Between Two Stools

It is impossible to talk about how a person should be educated until you can say what a person is. All education is an attempt to demonstrate to someone, usually young, how he ought to exist in the world. Much can be made of that “ought.” A modern philosopher might define a human being as homo sapiens, that is, “thinking man.” The development of thought, then, becomes the focus of education because modern philosophy believes that man ought to exist by thought. (This view is rapidly falling out of favor, actually, and is being replaced by a new form of tribalism, in which thought isn’t as necessary as following the habits of whatever group you happen to be in. Modern education has fallen between two stools. On the one hand, modern schools teach that thought is the key to existence. On the other, they teach that persons are inextricably bound to their history, family, and culture. In one view, thought is the basis of reality. In the other, thought is optional. No wonder modern education is a mess.)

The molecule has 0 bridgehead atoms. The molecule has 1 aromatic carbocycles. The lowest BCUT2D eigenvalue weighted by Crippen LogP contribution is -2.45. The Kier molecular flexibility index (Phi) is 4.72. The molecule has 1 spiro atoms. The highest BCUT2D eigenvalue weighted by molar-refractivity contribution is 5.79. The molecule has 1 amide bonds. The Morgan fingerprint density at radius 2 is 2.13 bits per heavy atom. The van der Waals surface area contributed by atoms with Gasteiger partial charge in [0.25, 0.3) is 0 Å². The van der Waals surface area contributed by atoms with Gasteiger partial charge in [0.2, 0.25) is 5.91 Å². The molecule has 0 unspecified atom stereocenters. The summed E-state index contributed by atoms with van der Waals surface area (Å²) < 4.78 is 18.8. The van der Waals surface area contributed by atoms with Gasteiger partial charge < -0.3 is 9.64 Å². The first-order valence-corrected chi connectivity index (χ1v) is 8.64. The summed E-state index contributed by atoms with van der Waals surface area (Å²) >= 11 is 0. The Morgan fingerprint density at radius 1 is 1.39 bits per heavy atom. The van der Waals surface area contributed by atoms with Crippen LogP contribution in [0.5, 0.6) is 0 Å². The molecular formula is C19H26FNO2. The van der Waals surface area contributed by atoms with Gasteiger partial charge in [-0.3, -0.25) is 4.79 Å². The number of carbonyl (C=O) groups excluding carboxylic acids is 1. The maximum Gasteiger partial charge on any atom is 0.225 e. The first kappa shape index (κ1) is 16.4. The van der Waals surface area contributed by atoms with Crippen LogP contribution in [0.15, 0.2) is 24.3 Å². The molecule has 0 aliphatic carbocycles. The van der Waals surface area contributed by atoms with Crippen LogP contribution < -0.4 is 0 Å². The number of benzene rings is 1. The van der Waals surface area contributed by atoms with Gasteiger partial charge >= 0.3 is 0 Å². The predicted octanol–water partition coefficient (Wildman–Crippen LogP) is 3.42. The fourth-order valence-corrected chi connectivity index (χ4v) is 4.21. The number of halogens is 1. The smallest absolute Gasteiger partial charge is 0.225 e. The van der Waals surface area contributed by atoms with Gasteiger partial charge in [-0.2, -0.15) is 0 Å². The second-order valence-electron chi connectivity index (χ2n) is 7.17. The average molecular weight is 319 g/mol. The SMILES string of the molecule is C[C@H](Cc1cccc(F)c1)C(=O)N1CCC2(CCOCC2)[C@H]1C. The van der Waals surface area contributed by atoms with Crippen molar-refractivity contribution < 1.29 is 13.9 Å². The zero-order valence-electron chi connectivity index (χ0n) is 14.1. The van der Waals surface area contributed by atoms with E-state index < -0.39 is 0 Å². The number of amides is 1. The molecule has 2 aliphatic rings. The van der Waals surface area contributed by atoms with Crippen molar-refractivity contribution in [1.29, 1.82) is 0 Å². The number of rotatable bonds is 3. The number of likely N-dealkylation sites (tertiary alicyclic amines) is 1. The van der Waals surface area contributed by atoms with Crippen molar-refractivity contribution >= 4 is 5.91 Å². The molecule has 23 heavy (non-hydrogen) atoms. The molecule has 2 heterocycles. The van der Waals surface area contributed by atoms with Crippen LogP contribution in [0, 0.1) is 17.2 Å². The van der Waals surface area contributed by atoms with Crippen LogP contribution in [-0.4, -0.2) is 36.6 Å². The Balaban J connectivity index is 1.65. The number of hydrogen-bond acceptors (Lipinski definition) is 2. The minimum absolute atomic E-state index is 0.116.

~from the proposal for an imaginary classical school

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